Hughes et al. (24) developed a method of testing the hypothesis that nonsynonymous differences occur in such a way as to change some amino acid property of interest to a greater extent than is expected under random substitution. This method involves computing the proportion of conservative nonsynonymous difference per conservative nonsynonymous site (pNC) and the proportion of radical nonsynonymous difference per radical nonsynonymous site (pNR). When pNC > pNR, nonsynonymous differences occur in such a way as to conserve the property of interest. When pNC = pNR, nonsynonymous differences occur at random with respect to the property of interest. When pNR > pNC, nonsynonymous differences occur in such a way as to change the property of interest to a greater extent than expected at random. Because this last pattern indicates a directional change in amino acid sequence, it is suggestive of positive selection (24).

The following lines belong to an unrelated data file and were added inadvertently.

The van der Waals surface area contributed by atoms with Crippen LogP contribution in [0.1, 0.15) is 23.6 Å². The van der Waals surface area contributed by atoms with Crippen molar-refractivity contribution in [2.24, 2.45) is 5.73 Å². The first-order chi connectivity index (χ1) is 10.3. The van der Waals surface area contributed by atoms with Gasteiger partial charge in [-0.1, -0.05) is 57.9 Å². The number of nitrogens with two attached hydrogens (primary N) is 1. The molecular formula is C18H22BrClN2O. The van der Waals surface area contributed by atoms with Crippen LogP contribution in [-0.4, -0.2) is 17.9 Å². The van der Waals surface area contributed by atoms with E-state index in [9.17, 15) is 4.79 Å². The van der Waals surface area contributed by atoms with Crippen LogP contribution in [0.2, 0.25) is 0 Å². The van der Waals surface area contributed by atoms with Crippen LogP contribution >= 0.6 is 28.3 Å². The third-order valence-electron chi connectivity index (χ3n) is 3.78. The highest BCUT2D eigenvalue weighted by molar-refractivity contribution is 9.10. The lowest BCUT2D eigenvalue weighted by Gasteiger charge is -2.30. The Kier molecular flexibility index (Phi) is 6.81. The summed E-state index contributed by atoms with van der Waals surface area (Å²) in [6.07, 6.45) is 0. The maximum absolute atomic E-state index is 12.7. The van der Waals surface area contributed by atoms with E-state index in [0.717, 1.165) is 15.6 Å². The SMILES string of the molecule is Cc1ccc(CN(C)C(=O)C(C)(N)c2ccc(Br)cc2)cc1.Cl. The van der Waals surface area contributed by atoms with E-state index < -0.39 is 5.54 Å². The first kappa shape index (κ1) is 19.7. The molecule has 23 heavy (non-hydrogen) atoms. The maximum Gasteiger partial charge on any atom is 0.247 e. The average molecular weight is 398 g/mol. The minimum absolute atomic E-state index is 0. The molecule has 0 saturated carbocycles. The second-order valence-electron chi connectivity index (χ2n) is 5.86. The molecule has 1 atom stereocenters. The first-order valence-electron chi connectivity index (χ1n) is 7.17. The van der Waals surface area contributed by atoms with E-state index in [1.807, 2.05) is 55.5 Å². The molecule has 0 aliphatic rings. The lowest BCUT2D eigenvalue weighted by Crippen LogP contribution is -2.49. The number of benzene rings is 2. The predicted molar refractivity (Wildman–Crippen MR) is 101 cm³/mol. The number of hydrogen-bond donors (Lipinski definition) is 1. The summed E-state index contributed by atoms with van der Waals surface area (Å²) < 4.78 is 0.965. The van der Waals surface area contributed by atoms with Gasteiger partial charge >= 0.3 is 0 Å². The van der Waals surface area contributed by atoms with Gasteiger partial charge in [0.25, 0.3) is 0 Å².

For use in the present analyses, we developed a modified version of the earlier method (24) that takes into account transition:transversion ratio. Taking transitional bias into account is important in such analyses, because transitional mutations in nonsynonymous sites are often conservative with respect to amino acid properties such as charge or polarity, whereas transversional mutations are frequently radical. (A computer program for this method is available from A.L.H. on request.) We applied this method with respect to two amino acid properties, charge and polarity. With respect to charge, amino acid residues were categorized as positive (H, K, and R), negative (D and E), or neutral (remainder). With respect to polarity, residues were categorized as polar (H, K, R, D, E, G, S, T, C, Y, N, and Q) or nonpolar (remainder). Any difference causing a change of category was counted as a radical difference.